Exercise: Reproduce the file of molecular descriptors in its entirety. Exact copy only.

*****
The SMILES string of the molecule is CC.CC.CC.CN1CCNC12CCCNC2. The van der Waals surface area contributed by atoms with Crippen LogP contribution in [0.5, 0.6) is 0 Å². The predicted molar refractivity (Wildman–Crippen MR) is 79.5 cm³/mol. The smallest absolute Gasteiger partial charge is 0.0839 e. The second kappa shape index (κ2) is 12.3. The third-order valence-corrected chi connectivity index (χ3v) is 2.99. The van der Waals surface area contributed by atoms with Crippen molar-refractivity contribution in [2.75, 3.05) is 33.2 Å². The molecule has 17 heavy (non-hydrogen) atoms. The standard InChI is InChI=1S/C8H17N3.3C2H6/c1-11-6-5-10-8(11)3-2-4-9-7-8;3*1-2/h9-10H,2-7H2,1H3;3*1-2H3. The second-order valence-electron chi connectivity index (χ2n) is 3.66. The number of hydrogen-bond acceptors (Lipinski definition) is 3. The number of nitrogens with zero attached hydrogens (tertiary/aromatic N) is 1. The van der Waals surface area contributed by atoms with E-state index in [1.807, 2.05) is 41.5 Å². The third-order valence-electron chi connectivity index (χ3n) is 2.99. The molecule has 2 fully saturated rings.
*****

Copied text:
The SMILES string of the molecule is CC.CC.CC.CN1CCNC12CCCNC2. The van der Waals surface area contributed by atoms with Crippen LogP contribution in [0.5, 0.6) is 0 Å². The predicted molar refractivity (Wildman–Crippen MR) is 79.5 cm³/mol. The smallest absolute Gasteiger partial charge is 0.0839 e. The second kappa shape index (κ2) is 12.3. The third-order valence-corrected chi connectivity index (χ3v) is 2.99. The van der Waals surface area contributed by atoms with Crippen molar-refractivity contribution in [2.75, 3.05) is 33.2 Å². The molecule has 17 heavy (non-hydrogen) atoms. The standard InChI is InChI=1S/C8H17N3.3C2H6/c1-11-6-5-10-8(11)3-2-4-9-7-8;3*1-2/h9-10H,2-7H2,1H3;3*1-2H3. The second-order valence-electron chi connectivity index (χ2n) is 3.66. The number of hydrogen-bond acceptors (Lipinski definition) is 3. The number of nitrogens with zero attached hydrogens (tertiary/aromatic N) is 1. The van der Waals surface area contributed by atoms with E-state index in [1.807, 2.05) is 41.5 Å². The third-order valence-electron chi connectivity index (χ3n) is 2.99. The molecule has 2 fully saturated rings.